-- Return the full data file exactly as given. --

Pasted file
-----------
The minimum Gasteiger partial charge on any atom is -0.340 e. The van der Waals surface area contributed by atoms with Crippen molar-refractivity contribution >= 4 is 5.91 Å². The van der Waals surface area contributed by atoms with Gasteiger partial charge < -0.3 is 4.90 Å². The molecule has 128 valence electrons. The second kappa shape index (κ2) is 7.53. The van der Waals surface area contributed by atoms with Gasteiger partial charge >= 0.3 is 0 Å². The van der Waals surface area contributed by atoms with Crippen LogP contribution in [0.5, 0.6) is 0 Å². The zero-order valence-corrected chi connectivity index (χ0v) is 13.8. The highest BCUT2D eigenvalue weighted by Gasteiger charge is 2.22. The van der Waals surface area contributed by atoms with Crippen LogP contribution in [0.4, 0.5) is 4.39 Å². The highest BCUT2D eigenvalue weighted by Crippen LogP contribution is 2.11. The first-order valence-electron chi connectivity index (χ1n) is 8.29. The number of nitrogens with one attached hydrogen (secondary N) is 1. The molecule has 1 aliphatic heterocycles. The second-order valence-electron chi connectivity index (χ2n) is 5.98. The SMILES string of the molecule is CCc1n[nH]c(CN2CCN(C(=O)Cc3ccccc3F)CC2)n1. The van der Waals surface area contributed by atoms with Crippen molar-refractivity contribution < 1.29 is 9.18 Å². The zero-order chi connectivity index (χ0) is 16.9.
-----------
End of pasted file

The minimum Gasteiger partial charge on any atom is -0.340 e. The van der Waals surface area contributed by atoms with Crippen molar-refractivity contribution >= 4 is 5.91 Å². The van der Waals surface area contributed by atoms with Gasteiger partial charge < -0.3 is 4.90 Å². The molecule has 128 valence electrons. The second kappa shape index (κ2) is 7.53. The van der Waals surface area contributed by atoms with Gasteiger partial charge >= 0.3 is 0 Å². The van der Waals surface area contributed by atoms with Crippen LogP contribution in [0.5, 0.6) is 0 Å². The zero-order valence-corrected chi connectivity index (χ0v) is 13.8. The highest BCUT2D eigenvalue weighted by Gasteiger charge is 2.22. The van der Waals surface area contributed by atoms with Crippen LogP contribution in [0.4, 0.5) is 4.39 Å². The highest BCUT2D eigenvalue weighted by Crippen LogP contribution is 2.11. The first-order valence-electron chi connectivity index (χ1n) is 8.29. The number of nitrogens with one attached hydrogen (secondary N) is 1. The molecule has 1 aliphatic heterocycles. The second-order valence-electron chi connectivity index (χ2n) is 5.98. The SMILES string of the molecule is CCc1n[nH]c(CN2CCN(C(=O)Cc3ccccc3F)CC2)n1. The van der Waals surface area contributed by atoms with Crippen molar-refractivity contribution < 1.29 is 9.18 Å². The zero-order chi connectivity index (χ0) is 16.9.